1. Re-evaluating neonatal-age models for ungulates: does model choice affect survival estimates?

    PubMed

    Grovenburg, Troy W; Monteith, Kevin L; Jacques, Christopher N; Klaver, Robert W; DePerno, Christopher S; Brinkman, Todd J; Monteith, Kyle B; Gilbert, Sophie L; Smith, Joshua B; Bleich, Vernon C; Swanson, Christopher C; Jenks, Jonathan A

    2014-01-01

    New-hoof growth is regarded as the most reliable metric for predicting age of newborn ungulates, but variation in estimated age among hoof-growth equations that have been developed may affect estimates of survival in staggered-entry models. We used known-age newborns to evaluate variation in age estimates among existing hoof-growth equations and to determine the consequences of that variation on survival estimates. During 2001-2009, we captured and radiocollared 174 newborn (≤24-hrs old) ungulates: 76 white-tailed deer (Odocoileus virginianus) in Minnesota and South Dakota, 61 mule deer (O. hemionus) in California, and 37 pronghorn (Antilocapra americana) in South Dakota. Estimated age of known-age newborns differed among hoof-growth models and varied by >15 days for white-tailed deer, >20 days for mule deer, and >10 days for pronghorn. Accuracy (i.e., the proportion of neonates assigned to the correct age) in aging newborns using published equations ranged from 0.0% to 39.4% in white-tailed deer, 0.0% to 3.3% in mule deer, and was 0.0% for pronghorns. Results of survival modeling indicated that variability in estimates of age-at-capture affected short-term estimates of survival (i.e., 30 days) for white-tailed deer and mule deer, and survival estimates over a longer time frame (i.e., 120 days) for mule deer. Conversely, survival estimates for pronghorn were not affected by estimates of age. Our analyses indicate that modeling survival in daily intervals is too fine a temporal scale when age-at-capture is unknown given the potential inaccuracies among equations used to estimate age of neonates. Instead, weekly survival intervals are more appropriate because most models accurately predicted ages within 1 week of the known age. Variation among results of neonatal-age models on short- and long-term estimates of survival for known-age young emphasizes the importance of selecting an appropriate hoof-growth equation and appropriately defining intervals (i.e., weekly

  2. Green River iaminites: does the playa-lake model really invalidate the stratified-lake model

    SciTech Connect

    Boyer, B.W.

    1982-06-01

    Proponents of the playa-lake model have proposed deposition of most of the Green River Formation microlaminated carbonates (including oil shales) in lakes that were not perennially stratified (meromictic). However, there is a variety of evidence favoring a meromictic depositional environment: (1) close similarity of much of the lamination to varves in modern meromictic lakes, (2) evidence that hydrologic events favoring development of meromixis (chemical stratification) occurred prior to deposition of major accumulations of oil shale, (3) mutually exclusive distribution of fossil nekton (especially fish) and normal lacustrine benthos (including mollusks), and (4) analogy with a Quaternary playa that became a meromictic lake following increased inflow. The playa-lake model is untenable for the typical fish-bearing, kerogen-rich microlaminated sediments. These laminites were probably deposited in a large ectogenic meromictic lake - a chemically stratified lake that formed when increased fresh-water inflow ''drowned'' a saline playa complex.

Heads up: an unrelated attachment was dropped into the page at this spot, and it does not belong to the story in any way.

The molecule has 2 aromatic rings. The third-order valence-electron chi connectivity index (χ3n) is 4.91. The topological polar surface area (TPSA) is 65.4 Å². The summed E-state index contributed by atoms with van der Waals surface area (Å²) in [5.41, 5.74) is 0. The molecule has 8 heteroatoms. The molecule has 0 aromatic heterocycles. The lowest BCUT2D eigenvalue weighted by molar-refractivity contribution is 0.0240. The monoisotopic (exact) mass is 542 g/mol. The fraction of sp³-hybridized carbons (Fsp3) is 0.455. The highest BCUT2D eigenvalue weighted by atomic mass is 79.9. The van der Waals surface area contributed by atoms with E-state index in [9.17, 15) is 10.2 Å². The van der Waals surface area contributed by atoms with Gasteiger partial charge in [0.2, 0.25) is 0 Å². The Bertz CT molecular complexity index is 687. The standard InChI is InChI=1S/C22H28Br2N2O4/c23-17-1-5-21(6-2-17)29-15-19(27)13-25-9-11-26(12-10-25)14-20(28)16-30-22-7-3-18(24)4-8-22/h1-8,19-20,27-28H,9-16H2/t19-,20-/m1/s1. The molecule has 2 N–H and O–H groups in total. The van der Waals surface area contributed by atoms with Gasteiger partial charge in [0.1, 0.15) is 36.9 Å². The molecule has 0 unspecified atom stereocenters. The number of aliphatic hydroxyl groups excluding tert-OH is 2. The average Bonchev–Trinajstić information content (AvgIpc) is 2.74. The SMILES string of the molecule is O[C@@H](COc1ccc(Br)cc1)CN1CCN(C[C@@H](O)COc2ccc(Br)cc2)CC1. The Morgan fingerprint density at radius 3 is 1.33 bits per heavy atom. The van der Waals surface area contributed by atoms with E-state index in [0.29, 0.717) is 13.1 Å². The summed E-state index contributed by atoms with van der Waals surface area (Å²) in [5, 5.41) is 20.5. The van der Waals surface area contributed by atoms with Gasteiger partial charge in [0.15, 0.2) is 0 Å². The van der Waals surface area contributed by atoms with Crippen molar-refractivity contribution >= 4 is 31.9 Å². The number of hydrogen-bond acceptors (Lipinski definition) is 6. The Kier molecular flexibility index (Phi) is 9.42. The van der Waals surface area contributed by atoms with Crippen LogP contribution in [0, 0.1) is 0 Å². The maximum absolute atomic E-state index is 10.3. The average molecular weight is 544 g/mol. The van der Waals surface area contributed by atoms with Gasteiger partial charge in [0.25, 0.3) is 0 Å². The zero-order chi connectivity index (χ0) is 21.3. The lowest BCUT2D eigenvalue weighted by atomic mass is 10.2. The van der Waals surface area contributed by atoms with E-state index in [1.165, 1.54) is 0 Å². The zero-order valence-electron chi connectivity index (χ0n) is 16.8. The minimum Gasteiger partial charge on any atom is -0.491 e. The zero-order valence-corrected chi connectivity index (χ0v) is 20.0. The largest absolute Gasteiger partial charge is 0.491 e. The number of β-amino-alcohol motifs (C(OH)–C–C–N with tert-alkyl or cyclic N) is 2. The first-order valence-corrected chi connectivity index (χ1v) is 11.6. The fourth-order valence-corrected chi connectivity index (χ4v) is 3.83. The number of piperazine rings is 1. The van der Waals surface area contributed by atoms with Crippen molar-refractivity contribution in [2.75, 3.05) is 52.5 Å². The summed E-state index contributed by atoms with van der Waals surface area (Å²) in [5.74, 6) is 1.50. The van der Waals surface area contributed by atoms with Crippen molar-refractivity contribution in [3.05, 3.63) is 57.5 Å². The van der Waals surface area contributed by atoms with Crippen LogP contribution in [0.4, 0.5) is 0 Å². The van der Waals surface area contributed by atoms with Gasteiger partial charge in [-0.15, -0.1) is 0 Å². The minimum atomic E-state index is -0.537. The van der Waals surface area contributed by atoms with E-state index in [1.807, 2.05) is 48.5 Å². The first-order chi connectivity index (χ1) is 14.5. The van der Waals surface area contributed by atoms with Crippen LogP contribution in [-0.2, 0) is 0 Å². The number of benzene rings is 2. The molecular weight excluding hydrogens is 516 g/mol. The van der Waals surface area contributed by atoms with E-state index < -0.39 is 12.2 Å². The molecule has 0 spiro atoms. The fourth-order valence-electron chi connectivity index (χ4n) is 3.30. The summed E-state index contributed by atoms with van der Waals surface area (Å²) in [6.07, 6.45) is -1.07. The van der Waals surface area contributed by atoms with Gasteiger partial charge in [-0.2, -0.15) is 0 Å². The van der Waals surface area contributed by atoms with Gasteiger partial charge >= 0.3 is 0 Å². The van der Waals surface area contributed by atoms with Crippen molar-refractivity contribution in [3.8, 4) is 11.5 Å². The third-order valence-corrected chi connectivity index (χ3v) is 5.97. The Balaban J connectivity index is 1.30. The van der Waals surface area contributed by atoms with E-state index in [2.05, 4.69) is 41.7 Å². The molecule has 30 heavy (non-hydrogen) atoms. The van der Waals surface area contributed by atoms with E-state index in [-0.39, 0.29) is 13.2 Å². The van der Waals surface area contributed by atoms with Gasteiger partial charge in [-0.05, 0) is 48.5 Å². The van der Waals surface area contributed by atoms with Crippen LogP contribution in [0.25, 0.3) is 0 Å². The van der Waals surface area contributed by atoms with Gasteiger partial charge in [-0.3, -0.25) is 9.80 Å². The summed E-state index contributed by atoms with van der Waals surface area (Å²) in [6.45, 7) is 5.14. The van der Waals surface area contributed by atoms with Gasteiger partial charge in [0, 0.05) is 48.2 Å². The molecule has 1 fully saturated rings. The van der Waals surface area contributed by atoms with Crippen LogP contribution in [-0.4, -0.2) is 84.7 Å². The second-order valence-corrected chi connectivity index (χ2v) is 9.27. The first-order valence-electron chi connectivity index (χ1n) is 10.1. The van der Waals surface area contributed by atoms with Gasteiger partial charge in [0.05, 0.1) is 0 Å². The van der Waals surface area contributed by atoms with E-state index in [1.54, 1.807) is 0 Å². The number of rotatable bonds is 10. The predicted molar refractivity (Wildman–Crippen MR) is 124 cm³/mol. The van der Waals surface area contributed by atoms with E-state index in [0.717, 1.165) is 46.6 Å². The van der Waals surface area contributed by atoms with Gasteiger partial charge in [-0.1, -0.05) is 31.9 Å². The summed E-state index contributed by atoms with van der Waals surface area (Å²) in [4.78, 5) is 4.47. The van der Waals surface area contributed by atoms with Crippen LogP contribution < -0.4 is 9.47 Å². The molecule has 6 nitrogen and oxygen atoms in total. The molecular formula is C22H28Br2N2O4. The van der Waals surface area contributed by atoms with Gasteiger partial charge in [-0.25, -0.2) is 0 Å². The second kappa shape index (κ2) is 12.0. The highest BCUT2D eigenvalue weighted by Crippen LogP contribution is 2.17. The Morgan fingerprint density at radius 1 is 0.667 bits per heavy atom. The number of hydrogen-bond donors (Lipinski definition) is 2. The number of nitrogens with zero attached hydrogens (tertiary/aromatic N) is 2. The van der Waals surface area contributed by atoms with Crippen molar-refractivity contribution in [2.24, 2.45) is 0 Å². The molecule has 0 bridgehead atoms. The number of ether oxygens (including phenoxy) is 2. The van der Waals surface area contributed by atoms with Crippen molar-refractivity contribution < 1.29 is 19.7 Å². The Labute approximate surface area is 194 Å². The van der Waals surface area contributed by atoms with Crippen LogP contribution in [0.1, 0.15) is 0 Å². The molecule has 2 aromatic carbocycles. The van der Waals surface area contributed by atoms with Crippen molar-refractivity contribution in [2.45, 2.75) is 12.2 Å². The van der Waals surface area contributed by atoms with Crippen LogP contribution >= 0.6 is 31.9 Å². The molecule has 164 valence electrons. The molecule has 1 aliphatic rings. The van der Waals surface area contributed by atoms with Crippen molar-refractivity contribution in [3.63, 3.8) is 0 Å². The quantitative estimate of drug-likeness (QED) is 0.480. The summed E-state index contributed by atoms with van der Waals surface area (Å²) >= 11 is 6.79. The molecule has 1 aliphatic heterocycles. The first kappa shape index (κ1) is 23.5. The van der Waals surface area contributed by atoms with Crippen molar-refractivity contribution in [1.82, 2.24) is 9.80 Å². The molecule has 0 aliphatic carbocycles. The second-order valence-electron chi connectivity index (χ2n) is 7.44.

3. SOFTWARE QUALITY ASSURANCE FOR EMERGENCY RESPONSE CONSEQUENCE ASSESSMENT MODELS AT DOE'S SAVANNAH RIVER SITE

    SciTech Connect

    Hunter, C

    2007-12-17

    The Savannah River National Laboratory's (SRNL) Atmospheric Technologies Group develops, maintains, and operates computer-based software applications for use in emergency response consequence assessment at DOE's Savannah River Site. These applications range from straightforward, stand-alone Gaussian dispersion models run with simple meteorological input to complex computational software systems with supporting scripts that simulate highly dynamic atmospheric processes. A software quality assurance program has been developed to ensure appropriate lifecycle management of these software applications. This program was designed to meet fully the overall structure and intent of SRNL's institutional software QA programs, yet remain sufficiently practical to achieve the necessary level of control in a cost-effective manner. A general overview of this program is described.

  4. 2013 Community Earth System Model (CESM) Tutorial-Proposal to DOE

    SciTech Connect

    Holland, Marika; Bates, Susan

    2014-12-04

    THE SAME REQUEST WILL BE SENT TO BOTH NSF AND DOE TO EACH SUPPORT $35K. The third annual Community Earth System Model (CESM) tutorial for students and early career scientists was held from 30 July to 3 August, 2012. This event was extremely successful and, as for the tutorials in previous years, there was a greater demand than could be met. This indicates a continuing need for a tutorial of this type and we anticipate that the 2013 tutorial will be well received. The tutorial will include lectures on simulating the climate system and practical sessions on running CESM, modifying components, and analyzing data. These will be targeted to the graduate student level. Attendance will be limited to a maximum of 80 students with financial support for up to 40 students. Attendees will be balanced across institutions.

  5. Patient-specific computer modelling of coronary bifurcation stenting: the John Doe programme.

    PubMed

    Mortier, Peter; Wentzel, Jolanda J; De Santis, Gianluca; Chiastra, Claudio; Migliavacca, Francesco; De Beule, Matthieu; Louvard, Yves; Dubini, Gabriele

    2015-01-01